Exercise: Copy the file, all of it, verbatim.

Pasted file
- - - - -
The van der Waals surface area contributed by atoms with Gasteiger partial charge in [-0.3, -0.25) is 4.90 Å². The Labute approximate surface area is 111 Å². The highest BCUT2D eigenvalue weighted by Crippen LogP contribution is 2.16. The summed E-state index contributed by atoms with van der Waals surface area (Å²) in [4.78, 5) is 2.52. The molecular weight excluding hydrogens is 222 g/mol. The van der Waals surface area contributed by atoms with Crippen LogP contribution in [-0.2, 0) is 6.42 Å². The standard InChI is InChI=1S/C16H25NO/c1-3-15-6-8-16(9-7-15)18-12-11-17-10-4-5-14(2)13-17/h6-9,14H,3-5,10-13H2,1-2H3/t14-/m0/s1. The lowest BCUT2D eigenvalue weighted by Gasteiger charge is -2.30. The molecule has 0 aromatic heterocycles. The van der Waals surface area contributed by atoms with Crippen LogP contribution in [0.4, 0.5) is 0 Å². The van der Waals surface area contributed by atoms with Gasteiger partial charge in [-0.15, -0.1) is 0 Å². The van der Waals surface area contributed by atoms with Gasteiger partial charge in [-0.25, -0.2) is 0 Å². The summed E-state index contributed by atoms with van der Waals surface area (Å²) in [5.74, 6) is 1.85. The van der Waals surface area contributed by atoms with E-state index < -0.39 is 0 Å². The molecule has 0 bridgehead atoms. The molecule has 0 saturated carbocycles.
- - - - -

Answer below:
The van der Waals surface area contributed by atoms with Gasteiger partial charge in [-0.3, -0.25) is 4.90 Å². The Labute approximate surface area is 111 Å². The highest BCUT2D eigenvalue weighted by Crippen LogP contribution is 2.16. The summed E-state index contributed by atoms with van der Waals surface area (Å²) in [4.78, 5) is 2.52. The molecular weight excluding hydrogens is 222 g/mol. The van der Waals surface area contributed by atoms with Crippen LogP contribution in [-0.2, 0) is 6.42 Å². The standard InChI is InChI=1S/C16H25NO/c1-3-15-6-8-16(9-7-15)18-12-11-17-10-4-5-14(2)13-17/h6-9,14H,3-5,10-13H2,1-2H3/t14-/m0/s1. The lowest BCUT2D eigenvalue weighted by Gasteiger charge is -2.30. The molecule has 0 aromatic heterocycles. The van der Waals surface area contributed by atoms with Crippen LogP contribution in [0.4, 0.5) is 0 Å². The van der Waals surface area contributed by atoms with Gasteiger partial charge in [-0.15, -0.1) is 0 Å². The van der Waals surface area contributed by atoms with Gasteiger partial charge in [-0.25, -0.2) is 0 Å². The summed E-state index contributed by atoms with van der Waals surface area (Å²) in [5.74, 6) is 1.85. The van der Waals surface area contributed by atoms with E-state index < -0.39 is 0 Å². The molecule has 0 bridgehead atoms. The molecule has 0 saturated carbocycles.